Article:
# How do I plot Thomae's function in Mathematica?

I wanted to plot this function

$$f(x) =\begin{cases} 1 & \text{if } x= 0 \\ \tfrac1{q} & \text{if } x = \tfrac{p}{q}\\ 0 & \text{if } x \in \mathbb{R}-\mathbb{Q} \end{cases}$$

so I wrote

FuncThomae[x_] := If[ExactNumberQ[Rationalize[x]], If[x == 0, a = 1,
L = #^-1 & /@ Divisors[Numerator[Rationalize[x]]]], a = 0]


and

ListDomain[xmin_, xmax_] := Table[Outer[List, {x}, FuncThomae[x]],
{x,xmin,xmax,0.001}] // Flatten[#, 1] &


My result doesn't take all the real numbers (nor negatives) in its domain, and for $-1$ to $1$, it should have looked like so:

but my function does not cater to negatives, nor does it look like the above plot. It looks like this from 2 to 5:

Nearly similar, but not quite. Can someone help me to perfect the function?

Wanted to duplicate this

• Hi there, is the code you supplied complete, I didn't seem to be able to get it to run successfully ? May 13, 2012 at 11:38
• @image_doctor it does run. what was the problem? BTW you need to plot the generated list using the ListDomain function i coded as argument for the ListPlot Function..... May 13, 2012 at 12:42
• Outer::ipnfm: "Positive machine-sized integer or Infinity expected at position 3 in Outer[List,{2.},0]." Is the error I get. a and L seem not to be defined in the code segment you have posted. But as you have an answer, perhaps it isn't important :) May 13, 2012 at 17:31
• A tiny reminder: in floating-point arithmetic (which is what Mathematica internally uses when plotting), all numbers are rational. May 14, 2012 at 11:15

I'd suggest producing a list of rational numbers and then plot the function there, like so:

maxq = 100;
fracs = Table[p/q, {q, 2, maxq}, {p, 2, q}] // Flatten // DeleteDuplicates;
pq = {#, 1/Denominator @ #} & /@ fracs;

ListPlot[pq, PlotRange -> {0, 1}]


• If you define pq as pq = {#, 1/Denominator[#]}& /@ fracs you could ListPlot pq directly without having to transform it first. May 13, 2012 at 12:39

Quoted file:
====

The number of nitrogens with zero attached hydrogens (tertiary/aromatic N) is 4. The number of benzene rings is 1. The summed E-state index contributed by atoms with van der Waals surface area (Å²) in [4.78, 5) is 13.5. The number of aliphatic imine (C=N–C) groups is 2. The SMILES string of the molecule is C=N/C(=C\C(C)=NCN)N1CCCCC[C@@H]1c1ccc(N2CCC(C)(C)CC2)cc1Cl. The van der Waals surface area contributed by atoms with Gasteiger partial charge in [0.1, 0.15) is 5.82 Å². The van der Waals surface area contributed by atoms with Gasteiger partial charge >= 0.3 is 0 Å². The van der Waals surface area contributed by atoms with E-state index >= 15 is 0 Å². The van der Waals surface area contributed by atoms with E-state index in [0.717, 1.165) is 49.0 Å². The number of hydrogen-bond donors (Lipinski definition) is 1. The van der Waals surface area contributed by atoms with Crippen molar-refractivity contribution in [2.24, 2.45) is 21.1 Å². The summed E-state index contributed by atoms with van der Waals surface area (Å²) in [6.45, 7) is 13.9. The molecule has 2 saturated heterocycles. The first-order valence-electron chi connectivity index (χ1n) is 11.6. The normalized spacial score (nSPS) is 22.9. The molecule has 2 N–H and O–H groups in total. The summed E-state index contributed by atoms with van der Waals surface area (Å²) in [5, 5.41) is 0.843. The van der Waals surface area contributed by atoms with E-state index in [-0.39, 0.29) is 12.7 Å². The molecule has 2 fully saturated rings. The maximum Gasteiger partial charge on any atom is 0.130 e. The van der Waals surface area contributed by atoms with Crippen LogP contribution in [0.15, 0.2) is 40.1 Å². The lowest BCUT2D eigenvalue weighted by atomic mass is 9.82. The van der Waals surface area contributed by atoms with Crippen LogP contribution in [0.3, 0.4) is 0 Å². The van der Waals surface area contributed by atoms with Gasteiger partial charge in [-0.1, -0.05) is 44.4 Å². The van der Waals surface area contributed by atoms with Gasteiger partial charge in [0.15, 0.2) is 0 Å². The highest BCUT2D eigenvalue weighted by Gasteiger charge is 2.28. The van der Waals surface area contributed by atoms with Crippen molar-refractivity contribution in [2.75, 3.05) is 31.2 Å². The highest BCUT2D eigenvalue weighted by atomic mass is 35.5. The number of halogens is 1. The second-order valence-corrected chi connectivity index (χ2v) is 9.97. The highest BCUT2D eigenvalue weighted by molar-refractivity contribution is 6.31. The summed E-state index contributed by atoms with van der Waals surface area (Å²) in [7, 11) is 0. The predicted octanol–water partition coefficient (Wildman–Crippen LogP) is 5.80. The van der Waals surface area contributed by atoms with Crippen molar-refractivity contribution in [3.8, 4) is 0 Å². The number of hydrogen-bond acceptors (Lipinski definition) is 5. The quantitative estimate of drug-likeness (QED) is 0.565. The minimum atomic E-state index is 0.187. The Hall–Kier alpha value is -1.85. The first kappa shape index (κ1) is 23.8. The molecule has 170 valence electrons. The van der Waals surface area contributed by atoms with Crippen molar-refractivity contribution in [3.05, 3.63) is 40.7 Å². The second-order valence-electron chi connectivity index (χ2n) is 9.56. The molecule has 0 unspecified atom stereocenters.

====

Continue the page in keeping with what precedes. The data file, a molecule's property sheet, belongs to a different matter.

• @acl thanks for the lovely answer but the plot is missing the first bit it isnt plotting 1 when x is 0 but anyway thanks.... May 13, 2012 at 13:19
• btw could you do this for -1 to 1 May 13, 2012 at 13:20
• @The-Ever-Kid yes that bit is straightforward, so I didn't bother implementing it
– acl
May 13, 2012 at 13:20
• yeah cool thanks... May 13, 2012 at 13:23

Why not use DiscretePlot directly?

DiscretePlot[1/Denominator[Rationalize[x]], {x, -1, 1, 1/(2*3*4*5*6*7)},
PlotRange -> {0, 1}, Filling -> None, RegionFunction -> Function[{x, y}, Abs[x] != 1]]


The RegionFunction throws out the cases where $\frac{p}{q}=1$.

Another possibility that avoids the generation of fractions not in lowest terms (and thus the use of Union[] or DeleteDuplicates[]) rests on generating a Farey sequence, and then applying the Dirichlet-Thomae function to that:

farey[n_Integer?Positive] := Module[{v = 0, w = 1, p = 1, q = n, t},
Join[{0, 1/n}, Flatten[Last[
Reap[While[p < q,
t = Quotient[n + w, q];
{{p, v}, {q, w}} = {{t p - v, p}, {t q - w, q}};
Sow[p/q]]]
]]]]

ListPlot[{#, 1/Denominator[#]} & /@ farey[100], Frame -> True, PlotRange -> {0, 1}]


• (Nowadays, one would use the built-in FareySequence[].) Oct 19, 2015 at 18:09
• That would make the code ListPlot[{#, 1/Denominator[#]} & /@ FareySequence[100], Frame -> True, PlotRange -> {0, 1}]  Jul 13, 2023 at 14:17

A quick look at a Table of the outcomes of your code shows pretty much what the problem is. If

FuncThomae[x_] := If[
ExactNumberQ[Rationalize[x]],
If[x == 0,
1,
L = #^-1 & /@ Divisors[Numerator[Rationalize[x]]]
]
, 0]


then Table[FuncThomae[x], {x, 0, 1, 0.1}] produces

{1, {1}, {1}, {1, 1/3}, {1, 1/2}, {1}, {1, 1/3},
{1, 1/7}, {1, 1/2, 1/4}, {1, 1/3, 1/9}, {1}}


which makes it clear that the function is not producing numbers as output like it should.

If you want a working functional version of the Thomae function, the naive try

FuncThomae[x_] := If[
ExactNumberQ[Rationalize[x]],
If[x == 0,
1,
1/Denominator[Rationalize[x]]
]
, 0
]


does work, and you do not need to worry about eliminating common factors with the numerator before asking for the Denominator because the latter does the procedure as standard. (If not, what unique number could it produce?) With that version, Table[FuncThomae[x], {x, 0, 1, 0.1}] produces

{1, 1/10, 1/5, 1/10, 1/5, 1/2, 1/5, 1/10, 1/5, 1/10, 1}


and if you graph it using, say, DiscretePlot[FuncThomae[x], {x, 0, 1, 0.001}, PlotRange -> Full, Axes -> False], you get

Note, however, that this plot is not correct, because any discrete scan is going to miss points like $f(1/3)=1/3$. To get those points, run a plot like

ListPlot[
Flatten[Table[
{p/q, FuncThomae[p/q]}
, {p, 0, 100}, {q, 1, 100}], 1]
, PlotRange -> {{0, 1}, {0, 1}}, Axes -> False
]


to produce

The documentation for GCD has this example.

ListPlot[{#, GCD[1, #]} & /@
Union[Flatten[Table[i/j, {j, 40}, {i, 2 j}]]]]


The documentation states,

Form the GCDs of 1 with rational numbers:

This is the fourth part for Neat Examples for GCD. GCD and Thomae's function are related. The Wikipedia page for Greatest Common Divisor mentions Thomae's function.